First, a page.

On the death of his brother Charles in October 1693 he succeeded to the English dukedom of Schomberg, and took his seat in the House of Lords on 19 Nov. He was made a privy councillor on 9 May 1695, and on 22 Dec. 1696 the annuity of 4,000l. granted his brother, being the interest at 4 per cent. on the grant of 100,000l. made by parliament to his father, but by him lent to the crown, was confirmed to him. In consequence of the treaty of Ryswick (October 1697), the estates formerly possessed by his father in France were restored to his family, but, the right of inheritance being disputed by his brother Frederick, it was only after the question had been submitted to the law courts of France that it was decided in his favour. The decision, however, proved of little benefit to him, for on the renewal of the war the estates were again confiscated. He was one of the six dukes that supported the pall at William's funeral on 12 April 1702; and becoming a favourite with Queen Anne and her consort, Prince George of Denmark, he obtained a confirmation of his annuity at the increased rate of five per cent. He was appointed commander of the English auxiliary forces supporting the pretensions of the Archduke Charles, known as Charles III, in the war of the Spanish succession, and on 11 Aug. 1703 was elected a knight of the Garter. He reached Lisbon in March 1704; but his manner was so unconciliatory that even his colleagues displayed little anxiety to co-operate with him, while his indifference to the comfort of his troops—encamped at Belleisle, a bleak place near Lisbon—was responsible for much unnecessary suffering, attended by death, among them. In May he took up a position in the neighbourhood of Elvas, subsequently removing to Estremos; but in consequence of the complaints of the Portuguese court, and in compliance with his own request, he was on 11 July superseded by the Earl of Galway [see {{sc|Massue de Ruvigny, Henri de}], and in August returned to England, having during his brief command ‘quarrelled with everybody except the enemy.’ The occasions on which he is reported to have voted in the House of Lords were all connected with ecclesiastical matters—viz. in 1703, when he voted in favour of the bill against occasional conformity; in 1710, when he supported the motion for the impeachment of Dr. Sacheverell; and in 1714, when he voted against the Schism Bill. In 1711 he resigned the colonelcy of the 4th regiment of horse in favour of his son Charles, marquis of Harwich. He was a pall-bearer that year at the Earl of Rochester's funeral, and in 1712 at Earl Godolphin's. His son's untimely death on 5 Oct. 1713 greatly depressed him; and having on the accession of George I resigned, from prudential motives, the additional 1,000l. to his annuity granted him by Anne, he retired from public life, residing chiefly at his country house of Hillingdon, near Uxbridge on the London road (completed by him in 1717), where he died suddenly on Sunday, 5 July 1719. His town house, known as Schomberg House, at present Nos. 81 and 82 Pall Mall, built during the Commonwealth, has an interesting history (see Thornbury, Old and New London, iv. 124–5). He was buried on 4 Aug. in Westminster Abbey in the Duke of Ormonde's vault, in Henry VII's Chapel. Two daughters survived him—viz. Lady Frederica, who was mother, by her first husband, of Robert D'Arcy, fourth earl of Holderness [q. v.] The younger daughter and coheiress, Lady Mary, born 16 March 1692, married Christoph Martin von Degenfeld, from whom the family of Degenfeld-Schomberg descends.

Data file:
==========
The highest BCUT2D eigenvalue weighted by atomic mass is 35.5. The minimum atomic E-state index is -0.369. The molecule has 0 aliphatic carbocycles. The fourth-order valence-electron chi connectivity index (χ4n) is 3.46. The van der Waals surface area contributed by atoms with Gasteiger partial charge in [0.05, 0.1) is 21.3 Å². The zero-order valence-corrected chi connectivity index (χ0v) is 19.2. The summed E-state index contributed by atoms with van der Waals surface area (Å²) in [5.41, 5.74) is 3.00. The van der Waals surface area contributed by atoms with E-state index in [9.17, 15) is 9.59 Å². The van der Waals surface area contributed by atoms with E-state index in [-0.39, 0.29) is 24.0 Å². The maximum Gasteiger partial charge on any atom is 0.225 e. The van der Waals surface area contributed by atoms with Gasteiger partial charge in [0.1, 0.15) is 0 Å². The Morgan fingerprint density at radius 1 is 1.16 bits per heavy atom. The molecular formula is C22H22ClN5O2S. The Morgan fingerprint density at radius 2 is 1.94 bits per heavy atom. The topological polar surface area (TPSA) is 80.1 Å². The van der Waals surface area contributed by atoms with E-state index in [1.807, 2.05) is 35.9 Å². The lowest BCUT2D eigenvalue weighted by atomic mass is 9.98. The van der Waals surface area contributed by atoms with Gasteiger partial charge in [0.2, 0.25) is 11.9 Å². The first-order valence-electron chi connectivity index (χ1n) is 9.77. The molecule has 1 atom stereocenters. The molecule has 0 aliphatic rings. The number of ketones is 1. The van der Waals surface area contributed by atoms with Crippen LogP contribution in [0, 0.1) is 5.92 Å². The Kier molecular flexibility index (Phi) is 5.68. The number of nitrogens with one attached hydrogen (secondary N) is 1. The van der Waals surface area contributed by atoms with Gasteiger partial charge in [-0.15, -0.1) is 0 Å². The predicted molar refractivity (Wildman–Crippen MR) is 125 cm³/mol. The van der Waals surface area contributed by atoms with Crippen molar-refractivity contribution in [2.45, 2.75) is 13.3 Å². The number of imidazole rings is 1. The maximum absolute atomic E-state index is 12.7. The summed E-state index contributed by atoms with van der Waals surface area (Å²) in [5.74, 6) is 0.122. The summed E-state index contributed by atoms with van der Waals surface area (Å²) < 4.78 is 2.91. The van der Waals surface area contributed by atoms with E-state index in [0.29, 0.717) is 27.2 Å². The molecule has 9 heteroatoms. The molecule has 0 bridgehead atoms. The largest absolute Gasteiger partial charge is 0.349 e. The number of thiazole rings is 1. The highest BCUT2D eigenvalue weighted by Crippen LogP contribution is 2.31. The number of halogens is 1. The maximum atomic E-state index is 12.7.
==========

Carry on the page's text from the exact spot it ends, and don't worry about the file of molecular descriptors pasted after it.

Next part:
According to Mackay, Schomberg was ‘of a fair complexion,’ but ‘one of the hottest, fiery men in England, which was the reason King William would never give him any command where there was action.’ His portrait was painted by Kneller, and was engraved in mezzotint by John Smith (1652–1742) [q. v.]

[Kazner's Leben Friedrich von Schomberg oder Schönburg, Mannheim, 1789; Agnew's Protestant Exiles from France, i. 310–18; Luttrell's Brief Relation, passim; Cal. State Papers, William and Mary; Mémoires de Saint-Simon (ed. 1841), xxxiii. 71–2; Dangeau's Journal, iii. 53, v. 211, ix. 433, x. 4, 59, 75; Mémoires du Comte de Dohna, pp. 107, 217; Lettres de Mme. de Sévigné, passim; Parnell's War of the Succession in Spain; Marlborough's Letters, i. 155, 158, 169, 170, 245, 390, 488; Richard Hill's Correspondence, i. 136; Cole's Memoirs, p. 76; Mackay's Secret Services; Parliamentary Hist. vol. vi.; Hist. MSS. Comm. 7th Rep. pp. 213 a, 214 a, 217 b, 8th Rep. pp. 32 a, 36 a, 37 b, 558 a; Coke MSS. ii. 455, 456, iii. 26, 59, 116; Fleming MSS. 281, 285, 286, 291, 301, 303, 308; Lonsdale MS. 117; Portland MSS. ii. 170; Addit. MSS. 21487 (letters to Blathwayt, 1692–9), 22232 f. 59, 28056 f. 82, 28569 f. 95, 28927 f. 75, 28943 f. 205, 28948 ff. 40–8, 57 (relating to his recall from Portugal), 29589 ff. 38, 49, 78; Walford's Greater London, i. 236; Notes and Queries, 4th ser. v. 328, 5th ser. x. 234. Unlike his father, who wrote his name Schonberg, he signed his name Schonburg; his correspondence is mostly in French.]